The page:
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Grow light guide for indoor farming - hydroponics

Some people are asking us for grow light guides based on crops that are grown hydroponically.

This blog post will be edited and updated. 


Microgreens key info

Mature size: 2.5 to 7.5 cm (1 to 3 inches)
Growth cycle: 10-12 days
Seed: day 0
Germinate: day 1 to 4
Grow: day 4 to 10
Harvest: day 10-12
Light requirements: 80 to 100 μmol/m2/s
Photoperiod: 8 to 12 hours per day
Temperature: 21°C (70°F)
Relative Humidity: 40-60%
Closest distance from fixture: 10 to 20cm (2.9 to 7.8 inches)
Hydroponic water EC/PPM: 0.6 to 1.0
Hydroponic water pH range: 6.0 to 6.5

How to grow microgreens

For a full guide regarding microgreens see also this blog.
Microgreens are essentially seedings and the easiest the grow from all crops. They take about 10 to 12 days to grow. To germinate they need warmth and moisture, when they start to develop leafs they need more airflow and light. Some people use regular tap water and no nutrients. Others use an EC of about 0.6 to 1.0 EC and pH of about 6.0 to 6.5 which is similar to tap water. You can use a seedling tray or deep water culture system. Since Microgreens are small, grow fast and need little light, they are a perfect crop for growing indoor and in shelfs.


Microgreens need a bit of light, they need light to photosynthesise from about day 4 to 10. Light can make them stronger, tastier and give them a more vibrant color. You would need about 80 to 100 μmol/m2/s on the leaf. Make sure your lights have some distance to the leaf as it would otherwise create leaf-burn. The Nurser 3 is a perfect fixture for growing microgreens with the right intensity and spread across the greens.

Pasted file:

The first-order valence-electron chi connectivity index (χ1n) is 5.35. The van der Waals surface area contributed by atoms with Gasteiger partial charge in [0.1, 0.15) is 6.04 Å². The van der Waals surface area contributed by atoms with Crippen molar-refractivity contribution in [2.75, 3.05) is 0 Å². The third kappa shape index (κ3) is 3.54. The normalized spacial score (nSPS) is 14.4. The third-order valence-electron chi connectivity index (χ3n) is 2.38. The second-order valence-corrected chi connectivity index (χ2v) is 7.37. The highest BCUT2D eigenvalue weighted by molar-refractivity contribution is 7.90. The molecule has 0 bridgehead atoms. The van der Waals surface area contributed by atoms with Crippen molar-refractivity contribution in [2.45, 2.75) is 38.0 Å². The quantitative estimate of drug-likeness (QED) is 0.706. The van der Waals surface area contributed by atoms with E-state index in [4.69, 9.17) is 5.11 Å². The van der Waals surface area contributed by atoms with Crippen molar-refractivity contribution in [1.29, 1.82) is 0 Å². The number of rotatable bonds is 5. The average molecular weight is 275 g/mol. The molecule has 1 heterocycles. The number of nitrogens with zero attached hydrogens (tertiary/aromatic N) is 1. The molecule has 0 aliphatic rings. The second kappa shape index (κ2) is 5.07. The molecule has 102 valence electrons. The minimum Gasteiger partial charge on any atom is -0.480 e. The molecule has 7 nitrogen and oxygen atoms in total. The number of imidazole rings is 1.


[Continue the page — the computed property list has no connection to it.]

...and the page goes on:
Difference that light can make

Some people grow microgreens without any plant-centric light, what you will see is that the microgreens will be a more lanky, weaker and bleaker. With light you would see the microgreens to grow up straight, with thicker stems and thicker leaves and a darker color. If you’re new to plant-centric light, this crop is a perfect crop to experience with in an A/B experiment. e.g. sow microgreens in a tray and put tray A in front of a windowsill and put tray B under HortiPower light. What differences would you see and taste?


Basil has a refreshing, peppery and sweet flavor that everyone loves. It is believed to be a powerful adaptogen or anti-stress agent and is believed to regulate hormones responsible for inducing happiness and energy. It grows well under grow lights and it is a favorite plant in herb-gardens.

Basil key info

Mature size: About 45-60cm tall and wide (18-24 inches)

Growth cycle: 40-50 days

Seed: day 0

Germination: 7-10 days

Transplant: 3-5 weeks

Harvest: 8-10 weeks

Light requirements: 100 to 300 μmol/m2/s

Photoperiod: 10 to 18 hours per day

Temperature: 21°C to 29°C (70°F to 84°F)

Relative Humidity: 60-70%

Closest distance from fixture: 5-10cm (2-4”)

Hydroponic EC/PPM: 1.6-2.2